So the big winners in the "Cash For Clunkers" program are the people who were able to take advantage of the program by having additional dollars towards a . In addition, Ford, Honda, and Toyota were the industry winners.Well, Edmunds.com has done a study and here is what they found. During the program, they show that a total of 690,000 cars were sold. Their analysis suggests that the program may have added a total of 125,000 sales. Based on the cost of the program, that works out to $24000 per car. If you really stop to think about it, this makes perfect sense. After all, a fair percentage of the cars sold would have sold regardless of the Cash-for-clunkers program. It is logical, therefore, to calculate the cost per car on the incremental sales that the program generated.
The losers are Chrysler, General Motors, the government, and the US taxpayers. The taxpayers are on the hook for bailing out GM and Chrysler and for funding a program that did nothing for the two companies that the taxpayers basically own. The other losers are those people who would have been willing to but will see used car prices rising because of all the "clunkers" taken off the market reducing supply.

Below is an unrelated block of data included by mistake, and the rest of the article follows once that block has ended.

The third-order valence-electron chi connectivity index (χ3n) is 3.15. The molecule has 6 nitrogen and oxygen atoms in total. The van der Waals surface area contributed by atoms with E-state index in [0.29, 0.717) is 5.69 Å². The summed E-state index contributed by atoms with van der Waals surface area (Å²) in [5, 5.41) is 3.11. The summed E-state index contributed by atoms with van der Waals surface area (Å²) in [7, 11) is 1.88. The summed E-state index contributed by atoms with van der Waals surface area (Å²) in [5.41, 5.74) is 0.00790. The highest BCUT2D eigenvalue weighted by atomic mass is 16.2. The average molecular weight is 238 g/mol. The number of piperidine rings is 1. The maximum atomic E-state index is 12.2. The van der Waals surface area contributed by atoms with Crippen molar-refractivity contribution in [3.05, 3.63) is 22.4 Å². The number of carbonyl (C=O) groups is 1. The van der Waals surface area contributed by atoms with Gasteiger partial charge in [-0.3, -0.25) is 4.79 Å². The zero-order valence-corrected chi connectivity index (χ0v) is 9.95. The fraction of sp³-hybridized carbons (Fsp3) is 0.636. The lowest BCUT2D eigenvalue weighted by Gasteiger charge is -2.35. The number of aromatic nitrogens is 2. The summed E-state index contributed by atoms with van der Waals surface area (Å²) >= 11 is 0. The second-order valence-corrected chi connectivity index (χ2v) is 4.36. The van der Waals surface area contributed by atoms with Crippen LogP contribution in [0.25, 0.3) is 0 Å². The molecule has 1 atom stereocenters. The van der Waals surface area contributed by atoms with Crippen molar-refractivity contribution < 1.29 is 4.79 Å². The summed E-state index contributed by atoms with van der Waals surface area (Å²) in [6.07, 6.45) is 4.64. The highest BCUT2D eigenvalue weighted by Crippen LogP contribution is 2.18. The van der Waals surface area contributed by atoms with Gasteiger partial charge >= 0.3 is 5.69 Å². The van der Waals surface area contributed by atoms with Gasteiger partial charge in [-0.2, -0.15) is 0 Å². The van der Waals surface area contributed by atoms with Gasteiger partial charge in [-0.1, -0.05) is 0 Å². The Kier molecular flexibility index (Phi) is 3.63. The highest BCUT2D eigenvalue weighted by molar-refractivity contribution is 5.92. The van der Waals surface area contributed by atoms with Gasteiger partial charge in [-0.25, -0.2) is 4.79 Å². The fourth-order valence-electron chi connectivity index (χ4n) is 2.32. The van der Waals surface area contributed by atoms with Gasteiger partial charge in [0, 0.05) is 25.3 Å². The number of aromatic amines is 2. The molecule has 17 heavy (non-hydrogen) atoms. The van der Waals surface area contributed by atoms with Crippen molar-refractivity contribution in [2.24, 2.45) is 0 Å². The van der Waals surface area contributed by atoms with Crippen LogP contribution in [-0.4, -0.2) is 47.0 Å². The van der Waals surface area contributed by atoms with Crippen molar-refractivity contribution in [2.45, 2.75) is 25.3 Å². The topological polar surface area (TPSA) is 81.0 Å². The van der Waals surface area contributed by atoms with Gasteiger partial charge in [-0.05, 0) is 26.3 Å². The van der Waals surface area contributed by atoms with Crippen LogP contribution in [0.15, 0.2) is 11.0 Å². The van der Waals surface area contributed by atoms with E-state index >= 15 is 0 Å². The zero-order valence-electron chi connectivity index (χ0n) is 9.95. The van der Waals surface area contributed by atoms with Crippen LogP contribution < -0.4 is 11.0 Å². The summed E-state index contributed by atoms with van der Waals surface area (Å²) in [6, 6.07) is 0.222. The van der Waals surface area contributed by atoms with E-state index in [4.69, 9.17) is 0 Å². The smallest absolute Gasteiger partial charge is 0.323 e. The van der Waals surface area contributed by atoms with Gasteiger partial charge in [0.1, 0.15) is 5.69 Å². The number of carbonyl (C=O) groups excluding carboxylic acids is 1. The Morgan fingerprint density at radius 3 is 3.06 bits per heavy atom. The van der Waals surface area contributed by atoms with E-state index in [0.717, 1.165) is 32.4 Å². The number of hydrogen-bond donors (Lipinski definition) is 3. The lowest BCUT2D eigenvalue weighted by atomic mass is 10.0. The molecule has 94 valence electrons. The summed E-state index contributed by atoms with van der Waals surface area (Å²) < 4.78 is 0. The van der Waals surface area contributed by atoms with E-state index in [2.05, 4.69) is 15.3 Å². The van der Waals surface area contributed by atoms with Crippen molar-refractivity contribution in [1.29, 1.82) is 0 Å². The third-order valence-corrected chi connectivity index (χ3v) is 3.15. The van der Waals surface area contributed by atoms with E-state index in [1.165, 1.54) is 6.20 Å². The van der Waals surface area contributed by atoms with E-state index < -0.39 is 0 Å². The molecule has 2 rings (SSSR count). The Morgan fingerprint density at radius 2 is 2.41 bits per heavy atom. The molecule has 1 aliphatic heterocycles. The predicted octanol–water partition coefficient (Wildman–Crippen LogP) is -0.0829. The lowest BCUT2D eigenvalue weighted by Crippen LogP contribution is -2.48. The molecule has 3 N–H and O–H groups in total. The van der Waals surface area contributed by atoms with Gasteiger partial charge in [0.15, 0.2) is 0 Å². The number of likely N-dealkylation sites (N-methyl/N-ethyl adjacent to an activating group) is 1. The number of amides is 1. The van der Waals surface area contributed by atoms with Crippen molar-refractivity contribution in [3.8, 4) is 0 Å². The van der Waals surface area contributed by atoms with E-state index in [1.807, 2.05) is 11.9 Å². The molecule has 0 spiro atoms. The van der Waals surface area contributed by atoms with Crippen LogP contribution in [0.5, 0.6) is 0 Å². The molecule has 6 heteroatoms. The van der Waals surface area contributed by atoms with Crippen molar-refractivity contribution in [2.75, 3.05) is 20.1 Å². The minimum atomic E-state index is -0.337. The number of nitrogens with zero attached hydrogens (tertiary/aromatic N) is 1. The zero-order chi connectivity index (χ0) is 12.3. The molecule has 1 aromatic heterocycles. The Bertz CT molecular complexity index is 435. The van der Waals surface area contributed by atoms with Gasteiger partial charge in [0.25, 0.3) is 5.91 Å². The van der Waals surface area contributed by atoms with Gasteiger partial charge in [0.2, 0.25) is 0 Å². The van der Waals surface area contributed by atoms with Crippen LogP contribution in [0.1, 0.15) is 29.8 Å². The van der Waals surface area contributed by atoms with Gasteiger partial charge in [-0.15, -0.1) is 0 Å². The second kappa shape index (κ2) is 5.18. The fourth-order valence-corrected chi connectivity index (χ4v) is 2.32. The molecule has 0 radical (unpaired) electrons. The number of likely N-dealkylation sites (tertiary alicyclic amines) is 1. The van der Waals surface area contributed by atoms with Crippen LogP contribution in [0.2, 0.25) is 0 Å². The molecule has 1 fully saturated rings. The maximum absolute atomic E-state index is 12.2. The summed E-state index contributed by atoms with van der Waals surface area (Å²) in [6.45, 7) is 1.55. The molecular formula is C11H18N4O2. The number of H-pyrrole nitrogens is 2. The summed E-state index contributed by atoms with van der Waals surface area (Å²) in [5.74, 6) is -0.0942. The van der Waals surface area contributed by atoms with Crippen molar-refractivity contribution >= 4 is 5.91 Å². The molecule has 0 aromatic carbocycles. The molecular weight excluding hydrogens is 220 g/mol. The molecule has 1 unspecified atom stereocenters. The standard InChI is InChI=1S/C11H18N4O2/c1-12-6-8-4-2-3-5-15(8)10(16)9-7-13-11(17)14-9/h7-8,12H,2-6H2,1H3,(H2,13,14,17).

Needless to say, the very thin skinned White House had to issue comments critical of the study. This drew another nice little press release on Edmonds defending their analysis.